Marcus, inhabitant of an Emmaus Community

When the respective election programmes were published, we read the election programmes of all mentioned parties with our entire team and compiled the paragraphs about our topics. This allowed us to evaluate them in comparison to each other and provide our members, clients, and other voters with clear information about the plans of these political parties. We also made this document available on our website and distributed it with a visual. The visual is something I’m very enthusiastic about: a table with twelve political parties and how they score on our five key points. The election programmes add up to hundreds of pages, but our visual made it possible to discern a party’s position on five very important social issues. It was not our goal to influence voting behaviour, if that were even possible, and there is also not one party clearly the best for socio-economic themes. These are wicked problems we are dealing with.

Selection and ranking

The selection of parties included in our table was based on the party’s size and consistency in our House of Representatives. After publication, two parties sought to be included in our visual, but we could explain to them how this was our final selection based on objective criteria.We had produced something similar to this visual before, presented as a bingo card with chips for parties that had something about these topics in their election programme. They could score from 0 to 2 at that time.

This time we’ve added a third to it. We’re already pleased if a party includes one of these topics or groups in their programme, which was rewarded with one heart. Then there are parties that have plans along the lines of ’there’s room for improvement here’, or ‘we’re going to work on it’. But what our members and citizens grappling with these issues really need are concrete plans with a clear beginning and end, clear objectives, and integrated into existing structures. We’ve tried to represent this with three hearts. You can see that there aren’t many.

(The visual with our five topics and politial parties’ ranking; click for larger version)

Input and impact

The outcome of the election was somewhat of an earthquake that we had not expected. However, I don’t believe there is more we could have done to impact the overall outcome. Political parties are still in the process of forming a government and there is no real expectation whether they will be able to form one. What this means for the issues of homelessness, domestic violence, or mental health, we have no real clue.

That said: the European Union represents a form of cooperation which offers chances for improvement and change for the better. This is why we will support our members with information how to involve people who are receiving help from shelters with the upcoming European elections. Keep raising awareness about these issues, continue facilitating healthcare organisations in their service provision and advocacy, and keep informing clients about their rights.

Clients’ participation in elections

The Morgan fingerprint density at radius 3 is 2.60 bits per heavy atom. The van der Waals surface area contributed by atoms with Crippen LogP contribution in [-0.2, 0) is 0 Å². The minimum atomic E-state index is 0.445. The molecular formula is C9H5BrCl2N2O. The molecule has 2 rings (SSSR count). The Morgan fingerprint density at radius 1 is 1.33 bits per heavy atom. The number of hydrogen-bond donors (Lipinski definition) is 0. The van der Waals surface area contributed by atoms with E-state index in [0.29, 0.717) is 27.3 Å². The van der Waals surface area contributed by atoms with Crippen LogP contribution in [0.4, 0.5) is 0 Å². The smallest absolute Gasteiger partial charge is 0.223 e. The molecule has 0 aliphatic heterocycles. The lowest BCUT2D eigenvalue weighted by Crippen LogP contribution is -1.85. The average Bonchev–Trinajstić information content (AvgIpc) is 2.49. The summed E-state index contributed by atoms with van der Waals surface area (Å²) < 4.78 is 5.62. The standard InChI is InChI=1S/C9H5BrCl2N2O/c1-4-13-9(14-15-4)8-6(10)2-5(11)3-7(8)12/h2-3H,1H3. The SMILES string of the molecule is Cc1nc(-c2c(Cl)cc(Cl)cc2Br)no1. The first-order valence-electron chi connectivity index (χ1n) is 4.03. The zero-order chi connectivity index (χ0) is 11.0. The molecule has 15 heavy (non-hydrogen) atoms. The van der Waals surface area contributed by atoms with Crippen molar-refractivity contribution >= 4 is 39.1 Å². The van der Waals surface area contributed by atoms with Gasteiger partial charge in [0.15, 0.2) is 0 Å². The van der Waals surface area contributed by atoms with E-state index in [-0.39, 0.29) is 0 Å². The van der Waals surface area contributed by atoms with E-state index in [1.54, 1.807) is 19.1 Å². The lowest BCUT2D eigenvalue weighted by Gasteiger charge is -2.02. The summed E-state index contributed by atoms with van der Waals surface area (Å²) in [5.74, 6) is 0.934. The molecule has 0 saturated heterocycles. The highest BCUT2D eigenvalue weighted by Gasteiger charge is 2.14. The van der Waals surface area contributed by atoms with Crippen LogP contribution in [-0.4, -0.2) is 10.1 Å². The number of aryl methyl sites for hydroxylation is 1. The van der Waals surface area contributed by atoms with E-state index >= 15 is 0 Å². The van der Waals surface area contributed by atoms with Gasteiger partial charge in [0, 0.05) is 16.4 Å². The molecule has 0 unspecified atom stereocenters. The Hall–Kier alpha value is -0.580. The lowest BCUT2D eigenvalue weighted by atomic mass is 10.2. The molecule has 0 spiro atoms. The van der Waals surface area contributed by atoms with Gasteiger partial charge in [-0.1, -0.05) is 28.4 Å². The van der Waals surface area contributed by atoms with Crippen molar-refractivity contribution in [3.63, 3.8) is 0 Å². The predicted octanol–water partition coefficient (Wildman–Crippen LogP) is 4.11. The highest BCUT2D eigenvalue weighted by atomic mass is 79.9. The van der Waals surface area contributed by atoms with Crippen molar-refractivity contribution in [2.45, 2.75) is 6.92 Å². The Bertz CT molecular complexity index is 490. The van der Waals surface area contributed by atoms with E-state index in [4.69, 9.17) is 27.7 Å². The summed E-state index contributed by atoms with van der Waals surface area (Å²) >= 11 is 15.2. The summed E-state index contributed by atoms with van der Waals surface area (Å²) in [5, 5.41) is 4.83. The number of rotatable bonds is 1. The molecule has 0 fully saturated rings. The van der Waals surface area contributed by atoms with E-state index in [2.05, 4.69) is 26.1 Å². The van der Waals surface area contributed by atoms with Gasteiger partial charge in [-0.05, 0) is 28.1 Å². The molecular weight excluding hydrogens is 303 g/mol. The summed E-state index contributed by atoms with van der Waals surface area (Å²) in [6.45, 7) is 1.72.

We know that people experiencing homelessness do not always vote, for example, due to practical reasons or distrust towards the government. Do you discuss this with clients? How does voting work practically if you are homeless (election date, polling card, ID, polling station location)? Do people with a temporary address receive their polling card on time? We posed these questions to our members and invited them to discuss with their clients about the right and opportunity to vote. For this purpose, we provided them with some informative and practical tips – for example, about handing over the polling card, proxy voting, assistance in the polling booth for those with disabilities – with references to organisations that focus on the accessibility of elections. Some of our members decided to offer their shelter buildings as polling stations to literally decrease the distance between voters and the location where you can vote.

As part of the campaign, we’ve highlighted the voices of clients, including testimonies on their views regarding elections. There are three reasons why I interviewed clients. Firstly, we make an effort not to just talk about clients but include them in our policy and lobby. These are the people who know the issues inside out because they have lived it. Not only do their voices deserve to be heard, but they are indispensable in tackling these issues.

Speak up

Ingrid, client at Lister, ready to vote

We also encourage clients to also make their voices heard at the ballot box. Together, they represent around 100,000 votes that can contribute to a better society. Personally, I believe that the government should primarily focus on vulnerable citizens – knowing that when they are in a better position, it benefits everyone in the Netherlands. If the clients of our members speak up, perhaps there will be a coalition agreement and policies that enable this.

And third: stories stick. They resonate. I see this in all our communication activities. On our website, personal stories are the most read, social media posts about them get the most shares and likes, and politicians (people in general) understand cold data and information much better when it’s given a face. Last summer, the Ministry of Health, Welfare and Sport made it possible for nine portraits I had taken of clients to be exhibited in the lobby of the ministry building (with a QR code to their stories). The exhibition was opened prior to a discussion on complex legislation, funding, and client flows. One of the individuals I had portrayed was present and invited to share his story. From my colleague who attended the subsequent meeting, I heard that all the faces and stories had a tremendous impact, and the discussion was truly conducted with the people behind the numbers in mind. I found it to be a beautiful initiative, and a very hopeful example of the difference you can make in society with good use of communication.’

Contact hierover?

Kim van de Wetering



06 46130039

Meer informatieover Kim van de Wetering